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Neuropsychologia. 2009 Feb;47(3):933-7. doi: 10.1016/j.neuropsychologia.2008.12.005. Epub 2008 Dec 13.

Spatial attention and interhemispheric visuomotor integration in the absence of the corpus callosum.

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1
Department of Psychology, University of California, Los Angeles, Los Angeles, CA 90095, United States. mooshage@ninds.nih.gov

Abstract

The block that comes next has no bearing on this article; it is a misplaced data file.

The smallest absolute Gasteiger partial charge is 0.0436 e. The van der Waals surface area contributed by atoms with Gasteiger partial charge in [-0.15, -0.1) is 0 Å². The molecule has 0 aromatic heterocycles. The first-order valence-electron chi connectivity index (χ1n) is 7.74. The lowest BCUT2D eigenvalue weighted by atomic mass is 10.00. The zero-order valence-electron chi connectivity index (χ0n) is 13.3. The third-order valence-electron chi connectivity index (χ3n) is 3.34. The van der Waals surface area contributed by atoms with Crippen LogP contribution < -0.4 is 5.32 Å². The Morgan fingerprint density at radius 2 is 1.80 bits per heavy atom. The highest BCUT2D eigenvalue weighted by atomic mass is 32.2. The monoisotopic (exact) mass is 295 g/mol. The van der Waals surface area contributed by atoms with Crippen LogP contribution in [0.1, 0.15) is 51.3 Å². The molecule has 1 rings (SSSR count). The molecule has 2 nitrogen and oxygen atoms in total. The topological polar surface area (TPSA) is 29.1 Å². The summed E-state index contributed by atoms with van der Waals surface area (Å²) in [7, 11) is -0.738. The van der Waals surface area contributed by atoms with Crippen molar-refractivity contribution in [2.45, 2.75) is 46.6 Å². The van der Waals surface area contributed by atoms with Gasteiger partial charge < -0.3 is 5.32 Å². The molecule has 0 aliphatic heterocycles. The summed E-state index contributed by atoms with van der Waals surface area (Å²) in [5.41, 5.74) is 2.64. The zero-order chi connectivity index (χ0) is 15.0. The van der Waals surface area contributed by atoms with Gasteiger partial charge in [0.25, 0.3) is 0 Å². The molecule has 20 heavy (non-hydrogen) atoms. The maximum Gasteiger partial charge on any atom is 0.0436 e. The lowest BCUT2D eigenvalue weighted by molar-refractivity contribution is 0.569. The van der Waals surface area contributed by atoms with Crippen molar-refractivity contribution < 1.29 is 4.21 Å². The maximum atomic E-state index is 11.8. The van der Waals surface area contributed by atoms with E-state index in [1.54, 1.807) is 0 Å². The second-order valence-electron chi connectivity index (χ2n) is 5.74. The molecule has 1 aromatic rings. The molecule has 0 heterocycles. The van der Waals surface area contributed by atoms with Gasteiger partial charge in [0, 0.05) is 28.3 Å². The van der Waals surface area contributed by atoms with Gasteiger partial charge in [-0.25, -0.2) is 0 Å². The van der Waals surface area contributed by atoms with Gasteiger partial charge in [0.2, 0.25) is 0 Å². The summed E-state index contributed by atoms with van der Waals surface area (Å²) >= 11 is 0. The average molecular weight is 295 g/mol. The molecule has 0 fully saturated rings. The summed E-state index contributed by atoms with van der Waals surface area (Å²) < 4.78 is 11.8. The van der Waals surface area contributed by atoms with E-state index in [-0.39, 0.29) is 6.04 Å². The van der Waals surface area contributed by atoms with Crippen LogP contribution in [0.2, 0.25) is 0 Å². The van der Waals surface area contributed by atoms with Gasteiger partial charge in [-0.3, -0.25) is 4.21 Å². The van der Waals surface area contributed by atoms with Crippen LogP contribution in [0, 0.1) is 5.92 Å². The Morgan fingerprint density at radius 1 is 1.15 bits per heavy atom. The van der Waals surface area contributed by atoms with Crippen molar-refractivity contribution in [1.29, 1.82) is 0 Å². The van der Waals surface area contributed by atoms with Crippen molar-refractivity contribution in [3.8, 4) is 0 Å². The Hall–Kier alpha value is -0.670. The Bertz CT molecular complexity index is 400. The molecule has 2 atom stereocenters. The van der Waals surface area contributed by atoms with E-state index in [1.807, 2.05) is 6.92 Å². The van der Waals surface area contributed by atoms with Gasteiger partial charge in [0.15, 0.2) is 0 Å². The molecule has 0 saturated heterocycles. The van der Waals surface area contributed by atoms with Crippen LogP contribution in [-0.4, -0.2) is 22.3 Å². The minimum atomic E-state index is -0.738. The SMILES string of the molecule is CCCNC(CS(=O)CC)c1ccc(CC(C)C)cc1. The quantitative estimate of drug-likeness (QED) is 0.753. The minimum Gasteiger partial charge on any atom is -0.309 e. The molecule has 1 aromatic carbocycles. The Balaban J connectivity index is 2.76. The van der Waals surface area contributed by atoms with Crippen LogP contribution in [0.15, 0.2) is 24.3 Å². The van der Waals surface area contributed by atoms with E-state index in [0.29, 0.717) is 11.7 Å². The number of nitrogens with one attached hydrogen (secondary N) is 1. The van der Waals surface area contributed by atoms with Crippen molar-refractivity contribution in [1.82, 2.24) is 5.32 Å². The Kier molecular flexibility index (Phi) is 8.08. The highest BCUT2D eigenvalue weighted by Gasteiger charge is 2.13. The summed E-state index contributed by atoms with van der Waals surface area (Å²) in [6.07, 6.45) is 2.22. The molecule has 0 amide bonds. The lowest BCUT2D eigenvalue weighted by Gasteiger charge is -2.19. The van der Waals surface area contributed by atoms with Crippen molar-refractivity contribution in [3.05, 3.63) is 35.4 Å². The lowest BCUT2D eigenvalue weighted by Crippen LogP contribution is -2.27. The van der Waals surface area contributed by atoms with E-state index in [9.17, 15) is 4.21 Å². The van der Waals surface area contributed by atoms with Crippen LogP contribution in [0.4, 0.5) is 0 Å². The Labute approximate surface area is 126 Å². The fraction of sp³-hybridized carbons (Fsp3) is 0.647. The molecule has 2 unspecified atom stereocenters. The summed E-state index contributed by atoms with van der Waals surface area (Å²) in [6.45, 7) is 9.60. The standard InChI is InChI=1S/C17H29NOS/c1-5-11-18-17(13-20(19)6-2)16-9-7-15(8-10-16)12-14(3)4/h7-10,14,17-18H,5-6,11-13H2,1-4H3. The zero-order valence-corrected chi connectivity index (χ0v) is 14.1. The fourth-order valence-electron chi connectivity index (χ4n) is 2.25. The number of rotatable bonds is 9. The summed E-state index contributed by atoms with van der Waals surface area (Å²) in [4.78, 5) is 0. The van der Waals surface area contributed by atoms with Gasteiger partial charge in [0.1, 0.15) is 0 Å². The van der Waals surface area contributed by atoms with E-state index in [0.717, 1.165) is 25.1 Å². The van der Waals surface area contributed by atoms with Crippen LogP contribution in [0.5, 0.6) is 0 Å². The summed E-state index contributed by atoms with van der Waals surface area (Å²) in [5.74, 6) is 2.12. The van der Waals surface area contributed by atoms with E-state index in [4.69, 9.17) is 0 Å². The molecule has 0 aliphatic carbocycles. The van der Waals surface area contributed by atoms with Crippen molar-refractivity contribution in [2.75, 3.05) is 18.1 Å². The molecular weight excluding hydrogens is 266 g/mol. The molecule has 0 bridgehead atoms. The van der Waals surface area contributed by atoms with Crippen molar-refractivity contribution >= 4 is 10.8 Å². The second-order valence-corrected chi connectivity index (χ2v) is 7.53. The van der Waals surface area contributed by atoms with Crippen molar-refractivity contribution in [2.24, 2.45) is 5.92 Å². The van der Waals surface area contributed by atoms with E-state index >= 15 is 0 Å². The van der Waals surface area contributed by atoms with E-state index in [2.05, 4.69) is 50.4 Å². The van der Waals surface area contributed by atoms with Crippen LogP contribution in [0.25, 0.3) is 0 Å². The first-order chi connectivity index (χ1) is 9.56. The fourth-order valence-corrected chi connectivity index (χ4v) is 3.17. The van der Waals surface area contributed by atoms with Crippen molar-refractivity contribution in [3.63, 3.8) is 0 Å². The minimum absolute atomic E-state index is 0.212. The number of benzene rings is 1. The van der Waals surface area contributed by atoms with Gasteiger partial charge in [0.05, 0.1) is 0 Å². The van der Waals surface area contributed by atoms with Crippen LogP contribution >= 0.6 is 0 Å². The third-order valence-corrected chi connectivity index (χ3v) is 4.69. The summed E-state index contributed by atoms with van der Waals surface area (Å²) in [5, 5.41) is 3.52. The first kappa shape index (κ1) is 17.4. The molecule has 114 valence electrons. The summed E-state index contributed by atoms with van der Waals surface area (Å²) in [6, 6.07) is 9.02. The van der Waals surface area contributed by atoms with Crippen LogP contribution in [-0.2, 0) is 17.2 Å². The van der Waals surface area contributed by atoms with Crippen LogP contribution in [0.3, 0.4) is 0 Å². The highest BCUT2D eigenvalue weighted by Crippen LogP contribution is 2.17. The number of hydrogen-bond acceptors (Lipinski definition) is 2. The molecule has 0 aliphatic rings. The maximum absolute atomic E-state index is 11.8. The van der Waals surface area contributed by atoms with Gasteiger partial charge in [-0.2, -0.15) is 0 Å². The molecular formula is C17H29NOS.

In the lateralized simple reaction time (SRT) task with unimanual responses (Poffenberger paradigm), reaction times (RTs) are faster with ipsilateral (uncrossed) than with contralateral (crossed) response hand-target hemifield combinations. The difference between crossed and uncrossed responses (CUD) has typically been interpreted to reflect callosal transfer time. Indeed, acallosal subjects and split-brain subjects have longer CUDs than control subjects. However, a few recent studies have demonstrated that, contrary to classical findings, the CUD is also affected by non-anatomical factors. Here we show that the CUD is also affected by non-anatomical factors in patients with agenesis of the corpus callosum and complete commissurotomy where interhemispheric transfer must be subcallosal. We tested acallosal subject M.M. and split brain patient A.A. on a lateralized SRT task with their arms alternately uncrossed (natural arms position) or crossed (unnatural arms position) across blocks of trials. The results revealed a significant effect of arms crossing on the size and direction of the CUD as previously found in normal subjects [Mooshagian, E., Iacoboni, M., & Zaidel, E. (2008). The role of task history in simple reaction time to lateralized light flashes. Neuropsychologia, 46(2), 659-664]. This suggests that non-anatomical factors that modulate interhemispheric visuomotor integration may occur in absence of the corpus callosum. Anterior commissure and interhemispheric cortico-subcortical pathways are likely implicated in these effects.

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